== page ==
3. Authenticity – I have written before about authenticity in language learning, and about how I think it is one of the most important parts of language teaching. Autonomous language learning allows learners to take advantage of authentic materials that teachers cannot feasibly use in the classroom, due to time constraints, discrepancies in learner levels, and access, etc. In this model, learners have more exposure to native-speaker materials and less exposure to pedagogical texts and “classroom talk”.
In my own life, I am trying to learn German. As a supporter of this autonomous language learning, I feel that my own learning experience should reflect my teaching methodology. I am hesitant to sign up for a language course because I feel that, with a little guidance, I should be able to take advantage of the materials available to me while I am living in a German-speaking environment.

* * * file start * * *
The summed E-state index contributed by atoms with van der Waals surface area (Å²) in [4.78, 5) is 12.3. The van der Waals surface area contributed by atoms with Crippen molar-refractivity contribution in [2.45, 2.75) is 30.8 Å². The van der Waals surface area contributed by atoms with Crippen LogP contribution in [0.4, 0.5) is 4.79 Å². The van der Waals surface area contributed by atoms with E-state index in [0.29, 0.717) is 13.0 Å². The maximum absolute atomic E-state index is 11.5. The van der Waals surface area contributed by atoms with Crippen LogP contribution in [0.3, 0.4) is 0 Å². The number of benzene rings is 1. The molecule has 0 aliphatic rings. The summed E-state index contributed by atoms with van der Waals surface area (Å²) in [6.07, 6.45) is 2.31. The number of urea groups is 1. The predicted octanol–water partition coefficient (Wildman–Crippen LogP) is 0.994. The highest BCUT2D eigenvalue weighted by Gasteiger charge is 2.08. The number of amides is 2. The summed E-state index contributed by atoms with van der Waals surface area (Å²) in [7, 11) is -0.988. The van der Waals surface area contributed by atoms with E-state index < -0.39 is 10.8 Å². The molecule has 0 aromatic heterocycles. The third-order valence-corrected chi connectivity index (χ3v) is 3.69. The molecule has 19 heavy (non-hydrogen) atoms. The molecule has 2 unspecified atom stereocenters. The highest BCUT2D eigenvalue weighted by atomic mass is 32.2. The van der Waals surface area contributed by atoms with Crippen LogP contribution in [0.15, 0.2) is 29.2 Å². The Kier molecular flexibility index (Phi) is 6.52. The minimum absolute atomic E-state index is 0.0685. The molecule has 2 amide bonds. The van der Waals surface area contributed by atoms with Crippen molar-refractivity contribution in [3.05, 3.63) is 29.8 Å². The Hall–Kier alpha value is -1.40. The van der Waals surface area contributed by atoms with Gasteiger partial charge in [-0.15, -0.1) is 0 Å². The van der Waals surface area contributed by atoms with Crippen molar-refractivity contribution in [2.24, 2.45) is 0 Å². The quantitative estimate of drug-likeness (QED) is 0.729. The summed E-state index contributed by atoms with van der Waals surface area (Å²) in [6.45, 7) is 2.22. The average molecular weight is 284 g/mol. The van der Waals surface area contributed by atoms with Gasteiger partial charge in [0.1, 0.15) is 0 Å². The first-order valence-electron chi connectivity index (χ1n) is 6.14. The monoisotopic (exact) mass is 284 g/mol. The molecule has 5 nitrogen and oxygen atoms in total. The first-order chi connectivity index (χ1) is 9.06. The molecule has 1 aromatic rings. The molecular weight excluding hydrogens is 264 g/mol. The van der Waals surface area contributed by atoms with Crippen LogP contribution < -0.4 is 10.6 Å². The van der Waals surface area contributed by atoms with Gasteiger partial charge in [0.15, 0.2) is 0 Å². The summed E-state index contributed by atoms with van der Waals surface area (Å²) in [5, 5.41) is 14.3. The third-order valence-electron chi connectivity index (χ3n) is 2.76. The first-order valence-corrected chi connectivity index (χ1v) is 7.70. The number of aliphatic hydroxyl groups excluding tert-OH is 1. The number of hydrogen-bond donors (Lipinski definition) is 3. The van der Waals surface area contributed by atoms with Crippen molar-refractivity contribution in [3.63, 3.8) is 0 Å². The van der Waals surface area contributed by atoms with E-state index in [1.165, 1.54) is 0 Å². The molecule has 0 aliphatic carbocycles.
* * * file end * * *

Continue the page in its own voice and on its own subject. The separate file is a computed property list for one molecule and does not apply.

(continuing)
However, I have had some trouble identifying good materials for myself as a learner, which proves (to me, at least) that autonomous language learning does NOT reduce the need for a teacher. I will continue to develop my plan and see if I can create path for myself, and I will share my reflections along the way.

Along that line, several blog articles and websites stuck out to me as particularly helpful for and/or related to autonomous language learning this week.

The Telenovela Method of LanguageLearning. Very interesting article about the use of Mexican soap operas to learn Spanish, good tips for learning on your own with this method, and some resources.

The NEW Issue of the SiSAL (Studies in Self-Access Learning) Journal. I'll just say that I like this journal. I also like that it is completely open-access, so you can read it without a subscription. There are some good articles in this issue, and in past issues, for those of you who would like to know more about autonomous language learning (or self-access learning).